JOURNAL ARTICLE

Fetal risk of anesthesia and surgery during pregnancy

P G Duncan, W D Pope, M M Cohen, N Greer
Anesthesiology 1986, 64 (6): 790-4
3717642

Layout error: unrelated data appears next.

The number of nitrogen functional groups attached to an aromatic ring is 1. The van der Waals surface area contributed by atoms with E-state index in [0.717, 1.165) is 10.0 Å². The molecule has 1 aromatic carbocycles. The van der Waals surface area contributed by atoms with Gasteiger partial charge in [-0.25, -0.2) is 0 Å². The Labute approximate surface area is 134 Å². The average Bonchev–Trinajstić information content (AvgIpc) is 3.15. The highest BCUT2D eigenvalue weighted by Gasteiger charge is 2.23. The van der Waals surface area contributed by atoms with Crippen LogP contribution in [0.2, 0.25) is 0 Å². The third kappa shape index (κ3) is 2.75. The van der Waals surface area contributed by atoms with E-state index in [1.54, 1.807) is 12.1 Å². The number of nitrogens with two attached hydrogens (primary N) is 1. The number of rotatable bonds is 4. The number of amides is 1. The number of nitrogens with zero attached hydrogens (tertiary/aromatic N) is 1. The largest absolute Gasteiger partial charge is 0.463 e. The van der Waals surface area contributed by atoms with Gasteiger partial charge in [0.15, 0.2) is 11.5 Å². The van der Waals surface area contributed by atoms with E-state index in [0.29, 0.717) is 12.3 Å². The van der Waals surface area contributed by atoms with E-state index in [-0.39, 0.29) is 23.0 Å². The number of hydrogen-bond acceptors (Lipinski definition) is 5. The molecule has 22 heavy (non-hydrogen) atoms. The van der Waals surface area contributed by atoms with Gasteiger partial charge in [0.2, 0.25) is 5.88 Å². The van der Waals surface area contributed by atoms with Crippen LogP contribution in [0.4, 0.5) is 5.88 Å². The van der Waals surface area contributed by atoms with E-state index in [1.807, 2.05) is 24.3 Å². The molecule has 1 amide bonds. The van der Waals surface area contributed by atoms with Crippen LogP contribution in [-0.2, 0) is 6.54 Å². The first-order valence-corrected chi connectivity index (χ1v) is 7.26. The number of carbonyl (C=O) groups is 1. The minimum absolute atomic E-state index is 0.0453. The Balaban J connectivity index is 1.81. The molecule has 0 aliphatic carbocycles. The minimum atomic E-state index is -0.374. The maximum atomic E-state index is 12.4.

In an attempt to define the risk to the fetus associated with anesthesia and surgery during pregnancy, a study was performed using health insurance data from the province of Manitoba (1971 to 1978). Each of the 2,565 women undergoing incidental surgery during pregnancy (Group A) was paired with a pregnant female not undergoing surgery (Group B) by maternal age and area of residence. Both groups were linked to a separately maintained provincial congenital-anomalies registry to ascertain the frequency of anomalies. There was no significant difference in the rate of congenital anomalies between the two groups, implying no strong teratogenic effect. However, there was an increased risk of spontaneous abortion in those undergoing surgery with general anesthesia in the first or second trimester, most notably after gynecologic procedures (estimated risk ratio = 2.00), but also following procedures anatomically remote from the conceptus (estimated risk ratio = 1.54). While it is concluded that surgery with general anesthesia is associated with a higher incidence of abortion, it is conjectural at present which factor(s) account for the observed increase in fetal risk.

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